The abutments 40 are provided by embossed portions of the spring 32 which are in the form of generally semi-circular (in transverse cross-section) ridges extending parallel to the axis 18. The abutments 40 are elongated in the axial direction so that each abutment 40 remains in engagement with both or the discs 12 and 14 throughout the movement of the discs 12 and 14 on the hub 16.

Each spring 32 is arranged to engage the discs 12 and 14 with its abutments 40 and apply force to the discs to control the movement thereof on the hub 16. Each spring 32 is arranged so that the spring 32 extends generally tangentially of the hub 16 when the discs 12 and 14 are not mounted on the hub 16. However, the springs 32 are deformed by the presence of the discs 12 and 14 so that each abutment 40 presses resiliently on the discs 12 and 14. The springs 32, thus, act to apply radially-directed forces to the discs 12 and 14.

In the operation of the disc brake system 10, the springs 32 as aforementioned control the sliding movement of the discs 12 and 14 on the hub 16. Each spring 32 engages each disc at four points of contact, provided by the abutments 40, thereby distributing the force applied by the spring 32 to each disc more uniformly.

FIG. 4 shows two leaf springs 42 which are joined together by a narrow tab 44, the springs 42 and the tab 44 being formed from a single sheet of spring steel. The two leaf springs 42 each have a similar form to the spring 32 except that the holes 32 b are omitted, each spring 42 having four abutments 46 which are similar to the abutments 40 of the spring 42. However, the springs 42 are narrower than the spring 32 because each spring 42 is intended to engage only one of the discs 12 and 14. The springs 42 are mounted on the surfaces 20 a (as a unit connected by the tab 44) by means of a screw (not shown) which passes through a hole 42 a formed in one of the springs 42. Thus, each of the discs 12 and 14 has four of the leaf springs 42 associated therewith, the springs 42 being arranged in groups of two, one of which is mounted on the hub 16 and the other of which is retained in position by the connection, via the tab 44, to the first-mentioned spring. As the tab 44 is narrow, the springs 42 act substantially independently.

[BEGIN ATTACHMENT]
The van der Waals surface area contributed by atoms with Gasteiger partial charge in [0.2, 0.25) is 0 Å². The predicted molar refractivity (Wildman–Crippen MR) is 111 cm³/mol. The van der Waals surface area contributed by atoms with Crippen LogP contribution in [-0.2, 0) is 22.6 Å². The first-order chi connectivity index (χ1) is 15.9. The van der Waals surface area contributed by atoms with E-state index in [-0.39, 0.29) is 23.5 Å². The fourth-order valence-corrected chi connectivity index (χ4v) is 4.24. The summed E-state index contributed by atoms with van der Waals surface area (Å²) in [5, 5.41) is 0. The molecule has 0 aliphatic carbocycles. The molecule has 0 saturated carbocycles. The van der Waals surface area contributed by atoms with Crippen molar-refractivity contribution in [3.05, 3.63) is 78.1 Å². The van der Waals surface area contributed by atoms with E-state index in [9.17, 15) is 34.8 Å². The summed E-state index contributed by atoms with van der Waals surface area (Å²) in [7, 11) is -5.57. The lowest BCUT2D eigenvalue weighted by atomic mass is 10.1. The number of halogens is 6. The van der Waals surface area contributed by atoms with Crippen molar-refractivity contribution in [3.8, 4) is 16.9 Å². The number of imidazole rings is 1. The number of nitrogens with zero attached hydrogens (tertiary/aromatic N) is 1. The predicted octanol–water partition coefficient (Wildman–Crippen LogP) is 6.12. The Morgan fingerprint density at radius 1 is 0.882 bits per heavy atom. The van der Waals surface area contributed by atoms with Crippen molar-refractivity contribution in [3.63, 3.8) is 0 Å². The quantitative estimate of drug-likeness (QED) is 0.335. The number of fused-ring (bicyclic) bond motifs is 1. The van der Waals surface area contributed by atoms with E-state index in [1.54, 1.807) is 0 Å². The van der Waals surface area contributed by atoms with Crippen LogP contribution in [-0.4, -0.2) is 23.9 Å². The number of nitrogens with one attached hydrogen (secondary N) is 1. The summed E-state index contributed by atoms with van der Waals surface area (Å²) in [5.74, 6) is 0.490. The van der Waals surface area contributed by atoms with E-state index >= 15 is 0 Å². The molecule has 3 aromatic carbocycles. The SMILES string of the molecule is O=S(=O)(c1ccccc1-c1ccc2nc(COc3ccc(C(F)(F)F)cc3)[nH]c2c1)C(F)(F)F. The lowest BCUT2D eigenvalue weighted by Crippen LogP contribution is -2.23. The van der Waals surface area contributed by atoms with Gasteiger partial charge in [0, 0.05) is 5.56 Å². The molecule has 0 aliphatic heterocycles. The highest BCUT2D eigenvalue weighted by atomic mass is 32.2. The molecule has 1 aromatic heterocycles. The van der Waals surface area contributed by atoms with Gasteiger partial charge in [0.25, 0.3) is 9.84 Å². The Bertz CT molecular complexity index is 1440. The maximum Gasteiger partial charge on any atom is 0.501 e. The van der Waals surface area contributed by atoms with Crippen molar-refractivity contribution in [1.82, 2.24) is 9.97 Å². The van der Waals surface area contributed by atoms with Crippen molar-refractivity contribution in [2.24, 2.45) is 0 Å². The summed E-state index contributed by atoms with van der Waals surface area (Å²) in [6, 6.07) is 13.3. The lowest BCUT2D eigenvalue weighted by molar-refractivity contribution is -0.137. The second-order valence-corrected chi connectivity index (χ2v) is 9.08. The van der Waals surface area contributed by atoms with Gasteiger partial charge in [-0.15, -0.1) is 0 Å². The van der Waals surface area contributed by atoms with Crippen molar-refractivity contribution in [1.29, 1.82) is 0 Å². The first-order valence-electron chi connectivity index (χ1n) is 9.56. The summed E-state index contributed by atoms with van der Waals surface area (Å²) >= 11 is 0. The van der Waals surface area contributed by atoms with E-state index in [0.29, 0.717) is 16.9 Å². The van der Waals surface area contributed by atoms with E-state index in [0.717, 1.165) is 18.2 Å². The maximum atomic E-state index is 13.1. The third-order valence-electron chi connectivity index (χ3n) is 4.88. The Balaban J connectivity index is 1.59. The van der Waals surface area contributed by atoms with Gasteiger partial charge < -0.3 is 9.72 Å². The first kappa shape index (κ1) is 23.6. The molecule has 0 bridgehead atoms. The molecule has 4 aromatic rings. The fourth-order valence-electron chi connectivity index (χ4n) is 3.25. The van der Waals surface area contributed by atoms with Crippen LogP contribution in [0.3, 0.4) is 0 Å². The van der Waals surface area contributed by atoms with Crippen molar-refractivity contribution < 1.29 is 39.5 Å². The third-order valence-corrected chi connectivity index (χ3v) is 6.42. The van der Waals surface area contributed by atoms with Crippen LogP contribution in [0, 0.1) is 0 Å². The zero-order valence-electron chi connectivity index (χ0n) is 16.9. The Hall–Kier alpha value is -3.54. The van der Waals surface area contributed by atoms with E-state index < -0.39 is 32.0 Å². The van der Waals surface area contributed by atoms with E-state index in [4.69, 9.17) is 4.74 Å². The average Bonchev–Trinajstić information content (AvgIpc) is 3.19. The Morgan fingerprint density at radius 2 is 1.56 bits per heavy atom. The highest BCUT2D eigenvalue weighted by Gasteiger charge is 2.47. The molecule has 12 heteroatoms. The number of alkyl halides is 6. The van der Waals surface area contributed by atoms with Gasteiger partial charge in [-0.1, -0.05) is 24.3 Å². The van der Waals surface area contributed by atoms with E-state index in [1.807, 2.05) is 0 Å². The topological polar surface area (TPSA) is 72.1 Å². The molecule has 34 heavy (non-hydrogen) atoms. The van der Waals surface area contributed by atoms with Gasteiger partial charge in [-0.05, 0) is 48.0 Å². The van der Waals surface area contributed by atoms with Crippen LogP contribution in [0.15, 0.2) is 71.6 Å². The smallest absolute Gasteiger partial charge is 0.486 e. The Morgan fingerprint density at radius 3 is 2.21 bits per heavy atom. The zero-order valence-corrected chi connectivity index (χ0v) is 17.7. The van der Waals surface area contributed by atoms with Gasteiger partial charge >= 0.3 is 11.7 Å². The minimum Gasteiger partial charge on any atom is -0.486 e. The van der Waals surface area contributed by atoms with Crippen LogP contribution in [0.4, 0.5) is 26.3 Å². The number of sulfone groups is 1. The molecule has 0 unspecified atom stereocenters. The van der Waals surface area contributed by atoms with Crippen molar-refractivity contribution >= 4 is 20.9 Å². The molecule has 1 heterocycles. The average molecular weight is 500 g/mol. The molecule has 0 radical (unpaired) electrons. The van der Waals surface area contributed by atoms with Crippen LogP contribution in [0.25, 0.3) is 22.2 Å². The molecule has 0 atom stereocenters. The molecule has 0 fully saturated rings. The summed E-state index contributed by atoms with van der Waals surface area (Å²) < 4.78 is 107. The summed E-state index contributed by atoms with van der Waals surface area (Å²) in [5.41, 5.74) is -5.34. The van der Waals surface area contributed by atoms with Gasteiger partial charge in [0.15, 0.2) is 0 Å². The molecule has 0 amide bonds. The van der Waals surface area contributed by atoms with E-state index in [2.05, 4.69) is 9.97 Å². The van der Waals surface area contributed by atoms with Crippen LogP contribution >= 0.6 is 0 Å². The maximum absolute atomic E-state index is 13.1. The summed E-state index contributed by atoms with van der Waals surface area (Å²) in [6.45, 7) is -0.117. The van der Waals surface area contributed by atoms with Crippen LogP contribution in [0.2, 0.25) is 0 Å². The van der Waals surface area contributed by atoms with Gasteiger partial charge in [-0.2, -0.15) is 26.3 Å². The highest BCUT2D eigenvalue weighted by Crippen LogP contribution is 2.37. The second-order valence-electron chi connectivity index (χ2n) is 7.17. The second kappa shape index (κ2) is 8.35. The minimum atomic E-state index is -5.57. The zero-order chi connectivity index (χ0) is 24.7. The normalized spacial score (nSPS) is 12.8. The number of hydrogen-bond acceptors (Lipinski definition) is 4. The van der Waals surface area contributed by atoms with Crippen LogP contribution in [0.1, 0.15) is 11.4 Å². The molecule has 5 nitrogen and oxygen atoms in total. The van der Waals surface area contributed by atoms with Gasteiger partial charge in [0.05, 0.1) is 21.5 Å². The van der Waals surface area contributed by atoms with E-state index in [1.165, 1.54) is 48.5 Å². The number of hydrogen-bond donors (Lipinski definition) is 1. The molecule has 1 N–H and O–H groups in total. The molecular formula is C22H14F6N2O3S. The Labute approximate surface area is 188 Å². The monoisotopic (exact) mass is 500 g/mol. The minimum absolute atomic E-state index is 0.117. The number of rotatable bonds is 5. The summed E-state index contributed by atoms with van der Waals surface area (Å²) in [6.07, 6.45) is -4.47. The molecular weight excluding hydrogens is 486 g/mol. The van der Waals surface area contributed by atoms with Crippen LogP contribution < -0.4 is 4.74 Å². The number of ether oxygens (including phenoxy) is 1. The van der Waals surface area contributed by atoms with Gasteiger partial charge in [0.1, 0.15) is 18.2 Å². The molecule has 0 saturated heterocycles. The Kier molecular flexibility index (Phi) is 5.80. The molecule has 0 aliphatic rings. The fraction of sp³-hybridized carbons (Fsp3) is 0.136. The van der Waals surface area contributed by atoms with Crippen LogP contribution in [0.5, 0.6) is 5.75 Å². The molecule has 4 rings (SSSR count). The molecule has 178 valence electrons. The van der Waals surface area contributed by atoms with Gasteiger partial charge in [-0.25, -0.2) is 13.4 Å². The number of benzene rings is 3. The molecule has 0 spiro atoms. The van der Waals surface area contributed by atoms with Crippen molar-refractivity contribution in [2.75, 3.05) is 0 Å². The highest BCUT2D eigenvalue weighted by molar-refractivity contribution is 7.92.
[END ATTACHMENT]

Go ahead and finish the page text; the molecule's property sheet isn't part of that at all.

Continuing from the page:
In modifications of the springs 32 and 42, the holes 32 a and 42 a may be omitted and the springs provided instead with self-retaining means for retaining them on the hub 16. For example, such self-retaining means may comprise integral tabs extending from the spring over opposite ends of the hub 16 so that the springs can be clipped over the hub. In the case of the spring 32, such tabs extend normally to the general plane of the spring from both the edges of the spring which are perpendicular to the projections 40. In the case of the springs 42, each of the end springs 42 in a group has one of the these tabs extending from its opposite edge to the position of the tab 44.

In a further modification, the spring 32 and 42 can be formed into a non-planar form in order to determine the forces they will apply to the disc. For example, the springs can be formed into an arcuate shape such that, when the spring is mounted on the hub but before the discs are mounted on the hub, the ends of the spring are further from the hub than if the spring were planar.

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Classifications
U.S. Classification188/18.00A, 192/70.2, 188/71.5, 188/218.0XL, 188/73.38
International ClassificationF16D65/12
Cooperative ClassificationF16D2065/1392, F16D2065/1368, F16D2065/1396, F16D2065/1316, F16D65/123, F16D2065/1384, F16D2065/1348
European ClassificationF16D65/12D
Legal Events
DateCodeEventDescription
Feb 14, 2001ASAssignment
Owner name: FEDERAL-MOGUL TECHNOLOGY LIMITED, ENGLAND
Free format text: ASSIGNMENT OF ASSIGNORS INTEREST;ASSIGNOR:BUNKER, KENNETH JAMES;REEL/FRAME:011579/0090
Effective date: 20010117
Jul 2, 2001ASAssignment
Owner name: DELPHI TECHNOLOGIES, INC., MICHIGAN
Free format text: ASSIGNMENT OF ASSIGNORS INTEREST;ASSIGNOR:FEDERAL-MOGUL TECHNOLOGY LIMITED;REEL/FRAME:011967/0001
Effective date: 20010228
Aug 24, 2007FPAYFee payment
Year of fee payment: 4
Aug 27, 2010ASAssignment
Owner name: BWI COMPANY LIMITED S.A., LUXEMBOURG
Free format text: ASSIGNMENT OF ASSIGNORS INTEREST;ASSIGNOR:DELPHI AUTOMOTIVE SYSTEMS, LLC;REEL/FRAME:024892/0813
Effective date: 20091101
Sep 16, 2011FPAYFee payment
Year of fee payment: 8
Sep 2, 2015FPAYFee payment
Year of fee payment: 12